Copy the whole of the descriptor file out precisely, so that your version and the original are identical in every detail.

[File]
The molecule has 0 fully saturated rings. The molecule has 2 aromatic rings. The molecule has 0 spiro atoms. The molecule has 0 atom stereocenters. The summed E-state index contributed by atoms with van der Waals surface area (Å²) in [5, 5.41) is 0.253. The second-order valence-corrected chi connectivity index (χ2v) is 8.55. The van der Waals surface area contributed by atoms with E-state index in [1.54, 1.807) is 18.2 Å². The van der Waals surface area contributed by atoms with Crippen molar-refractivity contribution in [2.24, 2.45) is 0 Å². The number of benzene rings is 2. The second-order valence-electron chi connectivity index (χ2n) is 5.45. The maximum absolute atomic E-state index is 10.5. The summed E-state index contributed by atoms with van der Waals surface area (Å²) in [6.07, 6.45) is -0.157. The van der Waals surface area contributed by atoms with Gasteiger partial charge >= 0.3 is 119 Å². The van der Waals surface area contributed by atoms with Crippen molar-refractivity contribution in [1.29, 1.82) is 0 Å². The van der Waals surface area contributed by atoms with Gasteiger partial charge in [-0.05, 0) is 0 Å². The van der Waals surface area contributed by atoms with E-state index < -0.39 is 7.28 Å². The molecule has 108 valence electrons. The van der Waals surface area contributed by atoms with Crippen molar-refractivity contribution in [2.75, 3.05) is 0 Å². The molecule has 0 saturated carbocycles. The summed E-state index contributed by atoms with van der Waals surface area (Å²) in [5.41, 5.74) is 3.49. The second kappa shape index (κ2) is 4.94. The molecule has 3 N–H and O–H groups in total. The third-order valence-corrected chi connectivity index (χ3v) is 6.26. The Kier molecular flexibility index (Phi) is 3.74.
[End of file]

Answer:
The molecule has 0 fully saturated rings. The molecule has 2 aromatic rings. The molecule has 0 spiro atoms. The molecule has 0 atom stereocenters. The summed E-state index contributed by atoms with van der Waals surface area (Å²) in [5, 5.41) is 0.253. The second-order valence-corrected chi connectivity index (χ2v) is 8.55. The van der Waals surface area contributed by atoms with E-state index in [1.54, 1.807) is 18.2 Å². The van der Waals surface area contributed by atoms with Crippen molar-refractivity contribution in [2.24, 2.45) is 0 Å². The number of benzene rings is 2. The second-order valence-electron chi connectivity index (χ2n) is 5.45. The maximum absolute atomic E-state index is 10.5. The summed E-state index contributed by atoms with van der Waals surface area (Å²) in [6.07, 6.45) is -0.157. The van der Waals surface area contributed by atoms with Gasteiger partial charge >= 0.3 is 119 Å². The van der Waals surface area contributed by atoms with Crippen molar-refractivity contribution in [1.29, 1.82) is 0 Å². The van der Waals surface area contributed by atoms with Gasteiger partial charge in [-0.05, 0) is 0 Å². The van der Waals surface area contributed by atoms with E-state index < -0.39 is 7.28 Å². The molecule has 108 valence electrons. The van der Waals surface area contributed by atoms with Crippen molar-refractivity contribution in [2.75, 3.05) is 0 Å². The molecule has 0 saturated carbocycles. The summed E-state index contributed by atoms with van der Waals surface area (Å²) in [5.41, 5.74) is 3.49. The second kappa shape index (κ2) is 4.94. The molecule has 3 N–H and O–H groups in total. The third-order valence-corrected chi connectivity index (χ3v) is 6.26. The Kier molecular flexibility index (Phi) is 3.74.